|In 1864 a committee was set up to consider the practicability of introducing breech loading, and designers were encouraged to concentrate their attention on perfecting a method. After exhausting trials at Woolwich Arsenal. during which some fifty different systems were tested, this one by the American, Jacob Snider of New York was chosen (1866). Muzzle loading rifles of the .577 inch Enfield pattern 1853 were converted and re-designated Mk I Snider/Enfield. Most of the success of this system was due to the introduction of the brass cased boxer cartridge, which expanded on firing to provide a gas seal to the rear of the bullet, the first British official arm where the cartridge was designed to do the work of stopping the escape of gas at the breech.|
Mark II converted from a P/53 Enfield rifle. The breech
block is not positively latched at closing
but held closed by a detent in the rear face of the block which clicks into the face of the back of the receiver.
British conversions of the P1853 Rifled Musket
||TheNepalese Snider, patterned almost exactly after the British Type III|
|Mark I Long Rifle||The Dutch M1867 Snider conversion|
|Mark I Short Rifle||The Danish M1854/65Snider conversion|
|Mark III Calvary Carbine||The Spanish Snider conversions|
And the adaptations of the Snider system:
MARK III SNIDER-ENFIELD RIFLED CARBINE
SNIDER-ENFIELD TWO BAND RIFLED CAVALRY CARBINE BY R. HUGHES
GENERALLY: The British .577 Snider was the most widely used of the Snider varieties, (the action invented by the American Jacob Snider) being adopted by Britain as an alteration/conversion system for its ubiquitous P/53 rifle-musket muzzle loading arms. In trials, the Snider P/53 conversions proved both more accurate than original P/53s and much faster firing as well. From 1866 on the rifles were converted in large numbers at Enfield beginning with the initial pattern, the Mark I. New rifles started as P/53s but received a new breech block/receiver assembly. Converted rifles retained the original iron barrel, furniture, locks and hammer. The Mark III rifles were newly made, with steel barrels which were so marked, flat nosed hammers and are the version equipped with a latch locking breech block. The Snider was the subject of substantial immitation, approved and questionable, including the near exact copy of the Nepalese Snider, the Dutch Snider, Danish Naval Snider, and the "unauthorized" adaptations of the French Tabatiere andRussian Krnka. It served throughout the British Empire, including India, Australia, New Zealand and the Dominion of Canada, until its gradual phase out by the Martini-Henry, beginning in 1874 but not being completed with volunteer and militia forces until the late 1880's, the dawn of the smokeless era!!!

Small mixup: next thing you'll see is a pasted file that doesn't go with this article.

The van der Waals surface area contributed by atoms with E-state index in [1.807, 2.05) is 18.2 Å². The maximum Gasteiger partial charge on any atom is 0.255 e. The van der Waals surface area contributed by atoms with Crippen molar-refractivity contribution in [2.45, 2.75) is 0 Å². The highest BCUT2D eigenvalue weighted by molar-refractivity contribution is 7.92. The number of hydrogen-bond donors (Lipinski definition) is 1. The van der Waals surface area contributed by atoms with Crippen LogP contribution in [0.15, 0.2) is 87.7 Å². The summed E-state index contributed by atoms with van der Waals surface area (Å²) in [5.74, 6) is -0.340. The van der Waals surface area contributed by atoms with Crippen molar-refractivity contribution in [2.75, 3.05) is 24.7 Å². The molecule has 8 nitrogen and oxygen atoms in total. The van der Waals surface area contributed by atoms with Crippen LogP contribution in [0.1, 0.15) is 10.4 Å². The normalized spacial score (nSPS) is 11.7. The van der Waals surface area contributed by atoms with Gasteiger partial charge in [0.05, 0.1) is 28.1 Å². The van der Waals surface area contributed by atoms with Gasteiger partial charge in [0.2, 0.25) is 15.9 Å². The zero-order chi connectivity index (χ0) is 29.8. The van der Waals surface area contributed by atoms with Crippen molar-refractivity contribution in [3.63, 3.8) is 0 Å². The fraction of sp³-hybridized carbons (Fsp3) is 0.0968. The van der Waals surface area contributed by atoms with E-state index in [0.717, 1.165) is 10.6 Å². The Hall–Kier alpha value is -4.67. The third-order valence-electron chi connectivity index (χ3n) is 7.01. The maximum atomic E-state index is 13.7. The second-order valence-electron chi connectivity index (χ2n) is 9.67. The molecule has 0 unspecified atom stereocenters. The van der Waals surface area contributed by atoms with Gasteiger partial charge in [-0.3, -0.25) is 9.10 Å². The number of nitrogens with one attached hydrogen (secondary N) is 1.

DISTINGUISHING CHARECTERISTICS: The Snider-Enfield Infantry rifle is particularly long at 54 1/4 inches. The breech block houses a diagonally downward sloping firing pin struck with a front-action lock mounted hammer. The action operates by the firer cocking the hammer, flipping the block out of the receiver to the right by grasping the left mounted breech block lever, and then pulling the block back to extract the spent case. There is no ejector, the case being lifted out or, more usually, the rifle being rolled onto its back to allow the case to drop out. The rifles are usually marked Mk I, Mk II or Mk III, the Mark IIIs being those with steel barrels and locking latches on the breech blocks in place of the simple integral block lifing tang. Look for a substantial number of British proofs.
Subj: Blackpowder Military Rifles
Date: 99-10-05 08:12:30 EDT
From: firstname.lastname@example.org (John Baines)
A few notes on the Snider which
There were five marks: The following were standard 3-band Enfields converted:
MkI - for original Pottet case - breech has rounded rebate for case rim.
MkI* - MkI altered to use Boxer case ie breech rebate altered to square.
MkII* - as per MkI* but built that way not altered from MkI.
MkII** - breech block design changed to strengthen.
MkIII - Purpose built, (not converted)
with steel barrel and locking lug mechanism for securing breech, replacing
the latching pin of earlier models.
Mk I* sight and action closed.
(photos below courtesy Jean Plamondon, Military Guns Photo Gallery)
Bolt open on a Mk I*
Mk II**, the last of the conversion rifles. When the need arose
for additional arms, Sniders were scratch built. These latter
rifles are MK IIIs and have a positive locking latch and barrels
From a Type II British Enfield Snider
From a Type II "Dominion of Canada" marked rifle